There were 284 pitches thrown Thursday night, and 54 outs recorded. The game lasted nearly three hours, and thirty players took part.
Yet for the Twins, it sure felt like their 2-1 loss to the Rangers at Target Field came down to one pitch.
Tyler Scheppers threw it, and Josh Willingham hit it. The Rangers had the pitcher they wanted for that situation, and the Twins weren’t complaining about having their best run producer at the plate. And when Willingham’s bat made contact with Scheppers’ pitch, the ball was hit as hard, Willingham said, as the home run he cannoned out of the park one inning earlier.
But this time? Bottom of the eighth, bases loaded, one out, 3-and-2 count?
“He hit a bullet,” Twins manager Ron Gardenhire said. “Just right at them.”
Right at Elvis Andrus, to be precise, who seemed to swallow up the smash to avoid being maimed by it, then turned it into a deflating 6-4-3 double play. And just like that, the Twins’ first one-run loss of the season (after winning all five of their previous close ones) seemed sealed.
“It was bad hitting,” Willingham joked afterward. The shortstop “has been playing there for 100 years.”
Rangers starter Nick Tepesch has only been alive for 24, but he looked like a savvy veteran in his fourth big-league start, retiring 18 of the first 20 hitters he faced with an electric mix of fastballs and sliders. Willingham finally solved him in the seventh inning, bashing a fastball that cleared the left-field fence by about a foot.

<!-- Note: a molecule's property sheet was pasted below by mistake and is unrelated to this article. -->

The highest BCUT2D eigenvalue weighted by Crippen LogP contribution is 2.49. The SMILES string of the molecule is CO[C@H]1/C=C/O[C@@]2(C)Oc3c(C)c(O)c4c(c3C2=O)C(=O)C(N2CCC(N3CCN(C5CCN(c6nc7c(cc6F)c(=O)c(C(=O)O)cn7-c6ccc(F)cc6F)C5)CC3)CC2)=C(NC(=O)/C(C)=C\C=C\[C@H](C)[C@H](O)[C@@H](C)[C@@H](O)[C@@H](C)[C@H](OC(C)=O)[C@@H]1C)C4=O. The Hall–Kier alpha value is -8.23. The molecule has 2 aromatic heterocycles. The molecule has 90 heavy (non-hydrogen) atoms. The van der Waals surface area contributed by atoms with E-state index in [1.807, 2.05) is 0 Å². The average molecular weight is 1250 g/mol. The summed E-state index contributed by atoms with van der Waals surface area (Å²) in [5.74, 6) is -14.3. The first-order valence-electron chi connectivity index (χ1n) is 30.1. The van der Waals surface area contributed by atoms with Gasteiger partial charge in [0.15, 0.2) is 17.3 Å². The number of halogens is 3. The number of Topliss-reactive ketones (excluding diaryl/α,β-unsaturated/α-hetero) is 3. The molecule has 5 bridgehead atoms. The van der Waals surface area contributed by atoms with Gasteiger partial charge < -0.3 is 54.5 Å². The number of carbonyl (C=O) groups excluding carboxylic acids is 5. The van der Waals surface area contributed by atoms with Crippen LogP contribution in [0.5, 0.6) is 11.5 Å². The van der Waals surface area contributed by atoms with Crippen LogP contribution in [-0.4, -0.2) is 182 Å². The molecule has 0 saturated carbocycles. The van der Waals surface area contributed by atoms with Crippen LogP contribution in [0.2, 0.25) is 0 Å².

“He’s a professional hitter and he didn’t miss it,” Texas manager Ron Washington said. “He did exactly what he wanted to do with it.”
The same couldn’t be said for Twins starter Vance Worley, whose two-runs-in-five-innings outing looks a lot better on paper that it did on the mound. The righthander needed 51 pitches to labor through the first two innings, 37 of them in the second inning alone. He was over 100 pitches in only five innings, and left, as he had in each of his first four starts, without a lead.
But Worley kept the Twins in the game, giving up only an RBI single by Nelson Cruz (who was cut down by Chris Parmelee trying to stretch it into a double), and a run-scoring double by Andrus in the fifth that bounced away from Willingham, allowing Leonys Martin to score from first.
That meant that, as great as Tepesch pitched, the Twins weren’t cooked.
And when Wilkin Ramirez hit a pinch-hit single in the eighth off Scheppers and Brian Dozier followed with a double, the Twins had a situation they liked. Washington weighted his options, and chose to intentionally walk Joe Mauer.
“[Scheppers] thrives in that situation,” said Rangers closer Joe Nathan, the ex-Twin. “It would be very easy, especially at 3-2, especially with bases loaded, to give in. To say, ‘I’ve got to throw a strike,’ and put it down the middle. He stuck with his guns, threw an excellent two-seamer on the outside part of the plate, and got a ground ball.”
And just like that — well, after Nathan retired his old team in the ninth for his seventh save — the Twins were back at .500 at 9-9.
“One hit away,” Gardenhire shrugged. “We had our chance.”